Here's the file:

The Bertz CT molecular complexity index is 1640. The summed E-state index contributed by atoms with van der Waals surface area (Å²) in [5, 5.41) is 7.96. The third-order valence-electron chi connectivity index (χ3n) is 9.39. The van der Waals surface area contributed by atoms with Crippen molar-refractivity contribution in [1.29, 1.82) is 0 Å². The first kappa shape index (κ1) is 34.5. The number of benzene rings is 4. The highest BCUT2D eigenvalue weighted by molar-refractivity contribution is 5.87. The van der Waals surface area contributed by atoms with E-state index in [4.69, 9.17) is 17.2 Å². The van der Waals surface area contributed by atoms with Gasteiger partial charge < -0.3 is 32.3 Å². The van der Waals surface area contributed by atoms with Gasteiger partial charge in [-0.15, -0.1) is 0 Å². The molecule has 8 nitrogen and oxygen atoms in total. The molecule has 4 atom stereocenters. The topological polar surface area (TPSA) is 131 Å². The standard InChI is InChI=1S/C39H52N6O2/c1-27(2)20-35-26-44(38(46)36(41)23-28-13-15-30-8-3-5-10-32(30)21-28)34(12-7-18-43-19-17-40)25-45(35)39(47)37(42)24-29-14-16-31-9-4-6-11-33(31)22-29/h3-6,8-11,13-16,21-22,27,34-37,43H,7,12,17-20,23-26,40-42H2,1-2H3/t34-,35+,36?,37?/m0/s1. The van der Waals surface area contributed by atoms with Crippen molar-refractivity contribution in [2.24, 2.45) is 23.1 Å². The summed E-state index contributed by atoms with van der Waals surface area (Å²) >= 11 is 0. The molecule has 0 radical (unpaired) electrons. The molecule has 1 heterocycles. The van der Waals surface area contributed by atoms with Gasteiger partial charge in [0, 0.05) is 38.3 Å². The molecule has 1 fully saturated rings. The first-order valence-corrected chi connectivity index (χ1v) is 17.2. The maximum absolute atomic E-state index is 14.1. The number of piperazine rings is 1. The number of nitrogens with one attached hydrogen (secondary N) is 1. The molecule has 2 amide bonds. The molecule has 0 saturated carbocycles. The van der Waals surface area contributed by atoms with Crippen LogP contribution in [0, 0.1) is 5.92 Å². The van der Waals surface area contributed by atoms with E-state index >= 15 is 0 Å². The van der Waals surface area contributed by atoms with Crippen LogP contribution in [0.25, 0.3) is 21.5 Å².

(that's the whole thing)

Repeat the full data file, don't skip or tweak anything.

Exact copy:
The Bertz CT molecular complexity index is 1640. The summed E-state index contributed by atoms with van der Waals surface area (Å²) in [5, 5.41) is 7.96. The third-order valence-electron chi connectivity index (χ3n) is 9.39. The van der Waals surface area contributed by atoms with Crippen molar-refractivity contribution in [1.29, 1.82) is 0 Å². The first kappa shape index (κ1) is 34.5. The number of benzene rings is 4. The highest BCUT2D eigenvalue weighted by molar-refractivity contribution is 5.87. The van der Waals surface area contributed by atoms with E-state index in [4.69, 9.17) is 17.2 Å². The van der Waals surface area contributed by atoms with Gasteiger partial charge < -0.3 is 32.3 Å². The van der Waals surface area contributed by atoms with Gasteiger partial charge in [-0.15, -0.1) is 0 Å². The molecule has 8 nitrogen and oxygen atoms in total. The molecule has 4 atom stereocenters. The topological polar surface area (TPSA) is 131 Å². The standard InChI is InChI=1S/C39H52N6O2/c1-27(2)20-35-26-44(38(46)36(41)23-28-13-15-30-8-3-5-10-32(30)21-28)34(12-7-18-43-19-17-40)25-45(35)39(47)37(42)24-29-14-16-31-9-4-6-11-33(31)22-29/h3-6,8-11,13-16,21-22,27,34-37,43H,7,12,17-20,23-26,40-42H2,1-2H3/t34-,35+,36?,37?/m0/s1. The van der Waals surface area contributed by atoms with Crippen molar-refractivity contribution in [2.24, 2.45) is 23.1 Å². The summed E-state index contributed by atoms with van der Waals surface area (Å²) >= 11 is 0. The molecule has 0 radical (unpaired) electrons. The molecule has 1 heterocycles. The van der Waals surface area contributed by atoms with Gasteiger partial charge in [0, 0.05) is 38.3 Å². The molecule has 1 fully saturated rings. The first-order valence-corrected chi connectivity index (χ1v) is 17.2. The maximum absolute atomic E-state index is 14.1. The number of piperazine rings is 1. The number of nitrogens with one attached hydrogen (secondary N) is 1. The molecule has 2 amide bonds. The molecule has 0 saturated carbocycles. The van der Waals surface area contributed by atoms with Crippen LogP contribution in [0, 0.1) is 5.92 Å². The van der Waals surface area contributed by atoms with E-state index >= 15 is 0 Å². The van der Waals surface area contributed by atoms with Crippen LogP contribution in [0.25, 0.3) is 21.5 Å².